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Delivering your continued education

19 Aug 2015

By Tanya Balian

The options for acquiring knowledge and new skills have grown exponentially in recent years, largely due to technology. Students now enjoy tremendous choice in education and methods of learning.

If it has been a while since you have been a student, then choosing a course and method of study could be a significant challenge.

Sheridan’s faculty of Continuing and Professional Studies (FCAPS) courses are offered in multiple ways to benefit our diverse students. Some are On Campus while some are Online. And in some cases, they are offered On Campus and Online, so students have a choice.

An increasing number of courses are Blended, meaning they are partially On Campus and partially Online. Let’s explore all three to help clarify your options.


On Campus

Think back. Good or bad, you remember going to school. Your learning was likely influenced by the school, your fellow students and – most prominently – by your teachers.

“Education is continually evolving and being reimagined in a way that is meant to improve student experience,” says Michael Cassidy, Associate Dean, FCAPS. “The Khan Academy phenomenon, Salman Khan’s book ‘The One World School House: Education Reimagined and the research of prominent thought leaders on methods of education, have influenced education as a whole, regardless of where the learning happens – online or in the traditional classroom setting.”

On Campus courses at FCAPS usually run weekly for 12 to 14 sessions at the Trafalgar Campus in Oakville, the Hazel McCallion Campus in Mississauga and the Davis Campus in Brampton, Ontario. Although time management is a challenge for the many FCAPS students who work, have a family, or both – On Campus remains the most popular method of study. During the fall 2014, winter 2015 and spring 2015 terms, 62% of FCAPS enrolment was On Campus.

“I like knowing that my Mondays are booked and I can put that time aside for learning. Trying to find the time at home and motivate myself to study online, without other people to interact with, is not what I’m looking for right now. I look forward to heading out and going to class,” says Mary Poverelli, FCAPS Student.

 

Blended

Blended learning leverages two methods of study by combining on campus and online learning – essentially a hybrid of two common methods of educational delivery. This newer course delivery method is commonly called Blended or Hybrid.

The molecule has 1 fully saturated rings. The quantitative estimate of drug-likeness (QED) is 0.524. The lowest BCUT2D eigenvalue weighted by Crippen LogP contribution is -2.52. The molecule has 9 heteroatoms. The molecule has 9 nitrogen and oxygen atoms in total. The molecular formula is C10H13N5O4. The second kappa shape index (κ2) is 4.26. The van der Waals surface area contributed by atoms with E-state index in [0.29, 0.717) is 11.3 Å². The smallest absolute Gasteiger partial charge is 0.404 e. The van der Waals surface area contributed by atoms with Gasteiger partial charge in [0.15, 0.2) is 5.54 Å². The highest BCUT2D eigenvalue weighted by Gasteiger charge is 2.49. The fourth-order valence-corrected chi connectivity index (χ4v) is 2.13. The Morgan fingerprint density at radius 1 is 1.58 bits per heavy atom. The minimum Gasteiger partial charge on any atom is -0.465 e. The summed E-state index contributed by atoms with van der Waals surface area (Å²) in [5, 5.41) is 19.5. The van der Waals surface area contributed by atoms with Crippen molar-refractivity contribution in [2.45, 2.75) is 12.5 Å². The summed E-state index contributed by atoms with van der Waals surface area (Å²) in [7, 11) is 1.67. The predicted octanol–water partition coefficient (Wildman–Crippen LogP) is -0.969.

The number of students taking advantage of the Blended method of study is low compared to Online and On Campus, which account for almost 99% of the enrolment in FCAPS. 

“We receive a lot of calls and emails about Blended and how it works. As soon as we explain what it is, students understand the benefits and how it can help them balance life and learning,” says Cheryl Snyder, Associate Dean, Operations and Data Management, FCAPS.

Students learn online through self-paced assignments due by a certain date, and then they meet with fellow students on campus – in person or through web video conferencing – to participate in discussions, forums and additional learning activities.

Blended courses combine multiple delivery methods. At Sheridan, this means that students participate in face-to-face on campus classes with an instructor and other students for part of the course. Other portions of the course involve students logging onto Sheridan’s Learning Management System, called SLATE, to access learning resources including online video, reading material, quizzes, self-assessments, assignments and online collaboration.

“There’s a shift in education to improve the student experience and create opportunities to learn more through interaction,” says Blair Kettle, Manager of Learning Solutions, Design and Development, FCAPS. “We’re on a path that will offer students an experience and learning that’s as equally rich through online delivery as it would be in classroom delivery.”

 

New Blends

“We offer 44 Blended courses and as we launch more, the impact on enrolment will be evident. Most of our new Blended courses fill up quickly and are growing in popularity,” says Snyder.

Six of the required courses in the new Accounting Practitioner Certificate are only offered in Blended format, including Accounting Theory and Practice 1.

"We’ve committed to making the Accounting Practitioner program highly interactive. We’ve weaved in a simulation-based company that we introduce at the beginning of the program through a series of videos. Students get to interact ‘in role’ with AVC, start developing their soft skills and understand what their role is in the overall business,” says Janice Hanna, Program Manager, Finance and Accounting, FCAPS.